In 2007, Gosling made a solo recording called "Put Me in the Car" available for download on the Internet. Also that year, Gosling and his friend Zach Shields formed indie rock band Dead Man's Bones. The two first met in 2005 when Gosling was dating Rachel McAdams and Shields was dating her sister, Kayleen. They initially conceived of the project as a monster-themed musical but settled on forming a band when they realized putting on a stage production would be too expensive. They recorded their self-titled debut with the Silverlake Conservatory's Children's Choir and learned to play all the instruments themselves. Gosling contributed vocals, piano, guitar, bass guitar and cello to the record. The album was released through ANTI- Records on October 6, 2009. Pitchfork Media was won over by the "unique, catchy and lovably weird record" while Prefix felt the album was "rarely kitschy and never inappropriate". However, Spin felt the album "doesn't reverse the rule that actors make dubious pop musicians" and Entertainment Weekly criticized its "cloying, gothic preciousness".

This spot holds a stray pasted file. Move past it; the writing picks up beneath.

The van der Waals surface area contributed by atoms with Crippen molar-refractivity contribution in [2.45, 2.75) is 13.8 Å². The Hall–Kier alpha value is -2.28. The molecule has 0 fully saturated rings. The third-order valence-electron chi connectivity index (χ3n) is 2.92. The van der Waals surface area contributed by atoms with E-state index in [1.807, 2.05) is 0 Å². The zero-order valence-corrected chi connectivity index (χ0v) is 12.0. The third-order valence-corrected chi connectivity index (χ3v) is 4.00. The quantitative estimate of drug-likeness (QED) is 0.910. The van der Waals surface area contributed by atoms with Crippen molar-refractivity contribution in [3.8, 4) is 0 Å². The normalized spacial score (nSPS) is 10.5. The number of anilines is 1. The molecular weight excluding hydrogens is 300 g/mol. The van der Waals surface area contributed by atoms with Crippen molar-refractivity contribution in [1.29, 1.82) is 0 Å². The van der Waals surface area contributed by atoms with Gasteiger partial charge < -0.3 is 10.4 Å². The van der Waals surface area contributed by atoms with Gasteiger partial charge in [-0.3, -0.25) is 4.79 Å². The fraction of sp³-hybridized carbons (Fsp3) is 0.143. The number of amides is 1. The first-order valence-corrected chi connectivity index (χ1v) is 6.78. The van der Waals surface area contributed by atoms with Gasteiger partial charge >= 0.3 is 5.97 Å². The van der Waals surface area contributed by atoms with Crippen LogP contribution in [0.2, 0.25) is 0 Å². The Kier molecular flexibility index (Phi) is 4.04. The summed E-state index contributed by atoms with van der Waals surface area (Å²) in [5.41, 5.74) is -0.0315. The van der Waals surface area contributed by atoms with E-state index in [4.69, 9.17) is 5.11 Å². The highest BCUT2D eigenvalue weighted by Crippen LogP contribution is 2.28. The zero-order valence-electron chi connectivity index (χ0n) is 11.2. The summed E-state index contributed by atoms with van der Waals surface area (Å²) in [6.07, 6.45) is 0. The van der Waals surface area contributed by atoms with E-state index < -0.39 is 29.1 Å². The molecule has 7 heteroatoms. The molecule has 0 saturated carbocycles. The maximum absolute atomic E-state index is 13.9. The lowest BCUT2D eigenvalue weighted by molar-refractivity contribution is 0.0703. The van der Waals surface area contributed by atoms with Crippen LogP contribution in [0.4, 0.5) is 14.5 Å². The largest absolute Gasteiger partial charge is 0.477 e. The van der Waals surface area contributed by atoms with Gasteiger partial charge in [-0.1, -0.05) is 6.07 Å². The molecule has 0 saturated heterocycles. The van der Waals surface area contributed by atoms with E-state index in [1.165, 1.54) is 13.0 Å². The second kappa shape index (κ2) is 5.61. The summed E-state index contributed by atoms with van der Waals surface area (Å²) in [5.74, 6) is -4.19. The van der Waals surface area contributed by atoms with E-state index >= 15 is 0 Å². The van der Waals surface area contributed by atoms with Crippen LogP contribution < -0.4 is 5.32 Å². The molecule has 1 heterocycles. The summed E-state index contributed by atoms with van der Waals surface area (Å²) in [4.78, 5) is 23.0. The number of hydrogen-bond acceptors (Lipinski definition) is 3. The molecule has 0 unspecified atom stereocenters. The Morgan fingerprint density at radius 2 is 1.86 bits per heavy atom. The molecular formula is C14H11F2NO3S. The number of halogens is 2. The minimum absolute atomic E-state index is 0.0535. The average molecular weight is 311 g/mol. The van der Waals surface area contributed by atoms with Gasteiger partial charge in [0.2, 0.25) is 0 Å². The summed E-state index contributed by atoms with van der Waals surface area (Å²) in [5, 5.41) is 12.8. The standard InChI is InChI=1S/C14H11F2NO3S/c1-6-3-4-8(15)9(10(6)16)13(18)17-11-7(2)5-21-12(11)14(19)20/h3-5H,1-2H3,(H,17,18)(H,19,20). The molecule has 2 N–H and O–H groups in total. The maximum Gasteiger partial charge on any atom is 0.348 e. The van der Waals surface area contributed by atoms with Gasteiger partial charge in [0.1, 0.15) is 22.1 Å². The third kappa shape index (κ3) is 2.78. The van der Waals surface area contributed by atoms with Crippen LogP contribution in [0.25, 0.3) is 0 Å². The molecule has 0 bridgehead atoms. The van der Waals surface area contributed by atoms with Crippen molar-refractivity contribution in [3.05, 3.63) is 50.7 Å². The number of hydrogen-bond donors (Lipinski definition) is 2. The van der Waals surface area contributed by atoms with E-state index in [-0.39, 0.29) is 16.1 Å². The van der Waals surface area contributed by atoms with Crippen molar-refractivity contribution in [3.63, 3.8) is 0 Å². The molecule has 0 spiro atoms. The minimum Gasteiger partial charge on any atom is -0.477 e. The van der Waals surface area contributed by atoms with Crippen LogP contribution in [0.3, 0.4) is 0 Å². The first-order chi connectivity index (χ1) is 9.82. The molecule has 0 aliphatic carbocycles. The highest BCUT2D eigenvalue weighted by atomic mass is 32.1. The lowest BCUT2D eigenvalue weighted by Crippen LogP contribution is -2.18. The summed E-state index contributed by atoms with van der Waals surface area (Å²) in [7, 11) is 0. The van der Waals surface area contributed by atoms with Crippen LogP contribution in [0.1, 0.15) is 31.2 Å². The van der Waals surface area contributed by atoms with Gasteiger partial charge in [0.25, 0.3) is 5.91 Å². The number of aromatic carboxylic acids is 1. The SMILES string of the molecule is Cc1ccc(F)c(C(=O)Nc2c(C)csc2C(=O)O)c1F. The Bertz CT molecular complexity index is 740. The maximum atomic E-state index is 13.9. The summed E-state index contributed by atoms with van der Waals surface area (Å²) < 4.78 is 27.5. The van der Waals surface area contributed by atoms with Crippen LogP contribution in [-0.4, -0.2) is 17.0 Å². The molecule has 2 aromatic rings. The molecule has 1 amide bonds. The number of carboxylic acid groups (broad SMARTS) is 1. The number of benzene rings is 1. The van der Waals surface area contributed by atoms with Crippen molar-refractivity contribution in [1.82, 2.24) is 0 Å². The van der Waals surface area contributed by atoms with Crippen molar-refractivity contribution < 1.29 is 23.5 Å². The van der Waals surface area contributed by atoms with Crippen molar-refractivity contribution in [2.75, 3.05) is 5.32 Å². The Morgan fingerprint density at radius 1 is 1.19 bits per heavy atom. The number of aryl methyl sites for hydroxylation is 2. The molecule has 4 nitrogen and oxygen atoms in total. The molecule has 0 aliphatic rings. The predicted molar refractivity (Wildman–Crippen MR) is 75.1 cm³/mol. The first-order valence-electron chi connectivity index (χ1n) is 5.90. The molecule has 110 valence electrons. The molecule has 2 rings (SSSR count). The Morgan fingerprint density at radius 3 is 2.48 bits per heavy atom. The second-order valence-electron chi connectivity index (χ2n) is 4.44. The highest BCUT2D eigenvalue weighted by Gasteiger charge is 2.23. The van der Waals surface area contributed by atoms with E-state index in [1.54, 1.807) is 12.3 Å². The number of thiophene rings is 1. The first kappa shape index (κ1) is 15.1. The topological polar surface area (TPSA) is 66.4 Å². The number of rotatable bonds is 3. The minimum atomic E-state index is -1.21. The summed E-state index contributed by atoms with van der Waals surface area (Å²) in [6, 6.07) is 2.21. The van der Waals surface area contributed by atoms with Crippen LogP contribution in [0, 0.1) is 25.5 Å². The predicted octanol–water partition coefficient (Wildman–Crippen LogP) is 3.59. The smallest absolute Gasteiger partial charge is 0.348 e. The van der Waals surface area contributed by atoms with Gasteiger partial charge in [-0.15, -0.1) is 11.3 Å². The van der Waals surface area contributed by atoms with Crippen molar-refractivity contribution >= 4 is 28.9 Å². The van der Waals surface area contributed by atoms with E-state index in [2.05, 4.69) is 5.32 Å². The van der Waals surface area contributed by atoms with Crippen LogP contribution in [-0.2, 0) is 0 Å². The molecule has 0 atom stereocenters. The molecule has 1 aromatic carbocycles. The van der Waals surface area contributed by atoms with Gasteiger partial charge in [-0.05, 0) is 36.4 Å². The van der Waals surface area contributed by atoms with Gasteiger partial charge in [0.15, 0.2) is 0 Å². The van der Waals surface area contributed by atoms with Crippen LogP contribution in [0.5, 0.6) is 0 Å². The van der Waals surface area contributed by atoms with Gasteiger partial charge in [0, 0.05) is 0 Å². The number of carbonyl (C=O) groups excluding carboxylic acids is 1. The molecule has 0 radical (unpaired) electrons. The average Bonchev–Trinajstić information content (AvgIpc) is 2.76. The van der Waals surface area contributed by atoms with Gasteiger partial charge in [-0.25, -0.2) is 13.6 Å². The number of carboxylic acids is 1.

In September 2009, Gosling and Shields had a three-night residency at LA's Bob Baker Marionette Theater where they performed alongside dancing neon skeletons and glowing ghosts. They then conducted a thirteen-date tour of North America in October 2009, using a local children's choir at every show. Instead of an opening act, a talent show was held each night. In September 2010, they performed at Los Angeles' FYF Festival. In 2011, the actor spoke of his intentions to record a second Dead Man's Bones album. No children's choir will be featured on the follow-up album because "it's not very rock 'n' roll".